And we should also ban motor sport especially F1 who is wasting lots of petroleum and producing lots of toxic gas…

And ummm… to the extreme of banning air conditional since it is releasing CFC that damage the ozon?? Which indirectly killing small animals as well :slight_smile:


#111

@Eric_knight
Who said people are “Honest” when they say they care for other animals or ecosystem.

Some people say,“We eat meat, but still we love animals.”
“Who the hell are you to question our love for them.”

Oh!! This is nonsense.
People just can’t love an animal and at the same time eat its flesh.
We love our pets. That’s the only reason we human beings don’t eat the flesh of our pets.


#112

Nice try, but no. I’ve been been to plenty of places in Asia since I live and work here.
And you can be damn sure people consume meat A LOT here, mainly because meat here is much cheaper( seriously, it’s so cheap I could eat comfortably for like a week off what the average American spends daily on food).

I would like to introduce you to a place called Asia where dog and cat meat is a commodity. It’s a cultural staple at this point for some nations.

And even if we were to only take into consideration Western culture, some people have fish as pet, but we still eat fish, do we not?


#113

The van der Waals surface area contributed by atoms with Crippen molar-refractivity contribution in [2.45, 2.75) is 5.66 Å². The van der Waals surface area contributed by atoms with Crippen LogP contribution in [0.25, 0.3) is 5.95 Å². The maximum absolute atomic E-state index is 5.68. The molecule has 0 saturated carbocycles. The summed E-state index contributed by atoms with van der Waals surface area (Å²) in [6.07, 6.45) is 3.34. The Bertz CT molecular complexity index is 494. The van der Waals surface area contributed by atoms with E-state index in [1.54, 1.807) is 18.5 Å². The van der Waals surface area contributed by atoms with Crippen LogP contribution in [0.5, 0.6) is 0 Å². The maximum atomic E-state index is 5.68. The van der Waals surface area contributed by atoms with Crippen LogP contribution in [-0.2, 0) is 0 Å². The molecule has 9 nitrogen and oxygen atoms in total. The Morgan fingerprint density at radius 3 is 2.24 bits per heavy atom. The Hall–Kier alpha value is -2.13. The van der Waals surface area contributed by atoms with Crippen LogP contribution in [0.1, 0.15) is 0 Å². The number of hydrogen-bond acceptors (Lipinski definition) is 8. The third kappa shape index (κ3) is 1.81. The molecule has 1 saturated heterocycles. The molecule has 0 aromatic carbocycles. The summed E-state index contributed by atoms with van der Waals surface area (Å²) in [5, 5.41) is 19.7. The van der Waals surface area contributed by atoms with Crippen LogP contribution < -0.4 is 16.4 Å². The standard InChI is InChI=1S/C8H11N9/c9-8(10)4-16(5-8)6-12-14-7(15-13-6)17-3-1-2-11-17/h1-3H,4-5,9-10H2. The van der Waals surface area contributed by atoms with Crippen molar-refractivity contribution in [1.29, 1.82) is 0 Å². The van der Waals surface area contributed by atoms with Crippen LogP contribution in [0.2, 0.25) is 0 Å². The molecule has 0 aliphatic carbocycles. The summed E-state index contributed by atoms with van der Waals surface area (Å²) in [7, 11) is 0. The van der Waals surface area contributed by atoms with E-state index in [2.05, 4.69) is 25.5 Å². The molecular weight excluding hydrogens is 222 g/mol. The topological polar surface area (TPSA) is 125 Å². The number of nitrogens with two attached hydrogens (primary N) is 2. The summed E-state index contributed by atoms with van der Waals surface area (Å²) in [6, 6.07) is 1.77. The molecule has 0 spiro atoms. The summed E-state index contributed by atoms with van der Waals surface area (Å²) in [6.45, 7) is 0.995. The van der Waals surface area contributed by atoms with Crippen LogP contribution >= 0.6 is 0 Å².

Some people, here and there, all over the world have diversified food habits.

Some do eat monkeys, snakes, lizards, cockroaches, snails, insects and what not…

Asia,
Well, I am from Asia.

Some Asian people like Chinese, have very unusual food habits. I am well aware of that.

But the place where I am from, they abhor eating pets.
This is the difference between animals and we human beings.
When we loose that consciousness, we are no better than any cannibal.


#114

Well my answer is probably weird and silly but it’s in our relegion to not eat meat so as everyone in my family follows this relegion so from childhood I have never tasted it and well now I don’t see the need to. I might try it in the furture though not.for now.


#115

cannibalism implies eating your own species. So unless you’re saying eating certain kinds of meat is just as bad as eating human flesh, you need to reevaluate your logic

The whole point I was saying is that the places you are NOT from have different perspectives on what is good to eat. You might abhor it or whatever but they don’t care what you think.
Does that make them inhumane? Obviously not.


#116

Interesting! My friends from Asia and all the stats I’ve seen seem to say meat consumption in the US way outstrips that in Asia! Mind if I ask what countries? I’m not doubting you, just was going based off my knowledge of what I’ve seen/read, which seems to be that unless you’re quite wealthy there’s nothing like the meat at every meal situation many Americans have. Or at least not meat as a feature of every meal, or the belief that it isn’t really “a meal” if there’s no meat.

I do think it’s pretty hypocritical for people to lose their mind over eating a dog/cat (I mean unless it’s THEIR dog or cat) if they also eat cows. I mean, I think it’s super fine to be like “ok, I was culturally raised that cows are to be eaten and dogs aren’t” but another to unilaterally state “It’s wrong to eat dog but fine to eat cow.”


#117

I’m half Japanese (even tho people assume I’m from any country in east Asia -_-), and I can tell you right now, in a bunch of eastern Asia countries, they don’t eat dog meat as much as some people think, especially because dogs and cats are also kept as pets in these places (especially cats), but I mean…Don’t go leaving your dog unleashed near a butchery :rofl:.